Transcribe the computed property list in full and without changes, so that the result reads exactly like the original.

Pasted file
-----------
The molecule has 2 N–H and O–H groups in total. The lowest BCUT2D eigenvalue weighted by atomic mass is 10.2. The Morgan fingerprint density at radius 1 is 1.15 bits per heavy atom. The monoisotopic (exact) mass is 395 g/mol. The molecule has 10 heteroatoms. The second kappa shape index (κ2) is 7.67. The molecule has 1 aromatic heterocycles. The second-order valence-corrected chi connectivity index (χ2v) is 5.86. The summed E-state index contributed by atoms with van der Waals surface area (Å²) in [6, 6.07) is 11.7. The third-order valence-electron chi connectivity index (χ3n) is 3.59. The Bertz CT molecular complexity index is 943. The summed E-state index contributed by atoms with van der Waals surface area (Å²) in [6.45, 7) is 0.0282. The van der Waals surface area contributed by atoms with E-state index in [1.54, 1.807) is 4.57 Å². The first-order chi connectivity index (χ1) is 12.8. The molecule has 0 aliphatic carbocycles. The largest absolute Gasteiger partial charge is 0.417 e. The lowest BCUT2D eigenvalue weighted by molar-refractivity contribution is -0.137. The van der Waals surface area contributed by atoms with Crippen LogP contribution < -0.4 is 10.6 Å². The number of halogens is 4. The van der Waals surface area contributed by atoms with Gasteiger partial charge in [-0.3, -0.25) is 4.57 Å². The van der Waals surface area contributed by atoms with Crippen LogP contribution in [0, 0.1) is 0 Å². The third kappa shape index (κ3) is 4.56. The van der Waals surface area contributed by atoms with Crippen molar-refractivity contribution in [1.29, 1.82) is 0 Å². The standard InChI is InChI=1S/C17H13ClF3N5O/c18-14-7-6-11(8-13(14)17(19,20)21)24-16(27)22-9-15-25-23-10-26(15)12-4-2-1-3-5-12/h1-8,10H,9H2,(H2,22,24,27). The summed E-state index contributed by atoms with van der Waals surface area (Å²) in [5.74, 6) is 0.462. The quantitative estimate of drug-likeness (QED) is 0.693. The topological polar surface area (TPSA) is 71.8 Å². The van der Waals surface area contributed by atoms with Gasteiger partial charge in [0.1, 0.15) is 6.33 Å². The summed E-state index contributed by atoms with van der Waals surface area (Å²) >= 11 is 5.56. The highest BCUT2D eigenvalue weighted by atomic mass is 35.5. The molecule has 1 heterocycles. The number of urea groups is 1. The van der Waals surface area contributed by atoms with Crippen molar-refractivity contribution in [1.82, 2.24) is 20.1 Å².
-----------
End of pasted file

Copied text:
The molecule has 2 N–H and O–H groups in total. The lowest BCUT2D eigenvalue weighted by atomic mass is 10.2. The Morgan fingerprint density at radius 1 is 1.15 bits per heavy atom. The monoisotopic (exact) mass is 395 g/mol. The molecule has 10 heteroatoms. The second kappa shape index (κ2) is 7.67. The molecule has 1 aromatic heterocycles. The second-order valence-corrected chi connectivity index (χ2v) is 5.86. The summed E-state index contributed by atoms with van der Waals surface area (Å²) in [6, 6.07) is 11.7. The third-order valence-electron chi connectivity index (χ3n) is 3.59. The Bertz CT molecular complexity index is 943. The summed E-state index contributed by atoms with van der Waals surface area (Å²) in [6.45, 7) is 0.0282. The van der Waals surface area contributed by atoms with E-state index in [1.54, 1.807) is 4.57 Å². The first-order chi connectivity index (χ1) is 12.8. The molecule has 0 aliphatic carbocycles. The largest absolute Gasteiger partial charge is 0.417 e. The lowest BCUT2D eigenvalue weighted by molar-refractivity contribution is -0.137. The van der Waals surface area contributed by atoms with Crippen LogP contribution < -0.4 is 10.6 Å². The number of halogens is 4. The van der Waals surface area contributed by atoms with Gasteiger partial charge in [-0.3, -0.25) is 4.57 Å². The van der Waals surface area contributed by atoms with Crippen LogP contribution in [0, 0.1) is 0 Å². The third kappa shape index (κ3) is 4.56. The van der Waals surface area contributed by atoms with Crippen molar-refractivity contribution in [1.29, 1.82) is 0 Å². The standard InChI is InChI=1S/C17H13ClF3N5O/c18-14-7-6-11(8-13(14)17(19,20)21)24-16(27)22-9-15-25-23-10-26(15)12-4-2-1-3-5-12/h1-8,10H,9H2,(H2,22,24,27). The summed E-state index contributed by atoms with van der Waals surface area (Å²) in [5.74, 6) is 0.462. The quantitative estimate of drug-likeness (QED) is 0.693. The topological polar surface area (TPSA) is 71.8 Å². The van der Waals surface area contributed by atoms with Gasteiger partial charge in [0.1, 0.15) is 6.33 Å². The summed E-state index contributed by atoms with van der Waals surface area (Å²) >= 11 is 5.56. The highest BCUT2D eigenvalue weighted by atomic mass is 35.5. The molecule has 1 heterocycles. The number of urea groups is 1. The van der Waals surface area contributed by atoms with Crippen molar-refractivity contribution in [1.82, 2.24) is 20.1 Å².